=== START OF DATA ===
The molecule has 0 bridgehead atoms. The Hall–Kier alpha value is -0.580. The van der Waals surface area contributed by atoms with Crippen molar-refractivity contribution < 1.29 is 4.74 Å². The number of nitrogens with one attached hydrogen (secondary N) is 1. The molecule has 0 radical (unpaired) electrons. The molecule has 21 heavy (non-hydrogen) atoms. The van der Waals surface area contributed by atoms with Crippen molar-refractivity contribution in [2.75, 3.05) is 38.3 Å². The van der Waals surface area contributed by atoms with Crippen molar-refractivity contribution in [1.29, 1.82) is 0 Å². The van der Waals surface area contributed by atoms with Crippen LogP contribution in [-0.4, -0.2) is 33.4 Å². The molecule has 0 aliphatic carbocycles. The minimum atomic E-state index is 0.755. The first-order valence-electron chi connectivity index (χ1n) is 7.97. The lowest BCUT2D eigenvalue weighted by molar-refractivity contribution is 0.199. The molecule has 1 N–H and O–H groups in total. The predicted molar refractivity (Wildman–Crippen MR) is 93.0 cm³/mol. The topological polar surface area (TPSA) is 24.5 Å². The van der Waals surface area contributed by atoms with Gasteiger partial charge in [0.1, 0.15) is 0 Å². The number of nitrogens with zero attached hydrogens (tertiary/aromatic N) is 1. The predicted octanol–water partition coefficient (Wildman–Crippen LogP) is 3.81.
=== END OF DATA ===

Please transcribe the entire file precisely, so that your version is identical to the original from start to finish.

The molecule has 0 bridgehead atoms. The Hall–Kier alpha value is -0.580. The van der Waals surface area contributed by atoms with Crippen molar-refractivity contribution < 1.29 is 4.74 Å². The number of nitrogens with one attached hydrogen (secondary N) is 1. The molecule has 0 radical (unpaired) electrons. The molecule has 21 heavy (non-hydrogen) atoms. The van der Waals surface area contributed by atoms with Crippen molar-refractivity contribution in [2.75, 3.05) is 38.3 Å². The van der Waals surface area contributed by atoms with Crippen molar-refractivity contribution in [1.29, 1.82) is 0 Å². The van der Waals surface area contributed by atoms with Crippen LogP contribution in [-0.4, -0.2) is 33.4 Å². The molecule has 0 aliphatic carbocycles. The minimum atomic E-state index is 0.755. The first-order valence-electron chi connectivity index (χ1n) is 7.97. The lowest BCUT2D eigenvalue weighted by molar-refractivity contribution is 0.199. The molecule has 1 N–H and O–H groups in total. The predicted molar refractivity (Wildman–Crippen MR) is 93.0 cm³/mol. The topological polar surface area (TPSA) is 24.5 Å². The van der Waals surface area contributed by atoms with Gasteiger partial charge in [0.1, 0.15) is 0 Å². The number of nitrogens with zero attached hydrogens (tertiary/aromatic N) is 1. The predicted octanol–water partition coefficient (Wildman–Crippen LogP) is 3.81.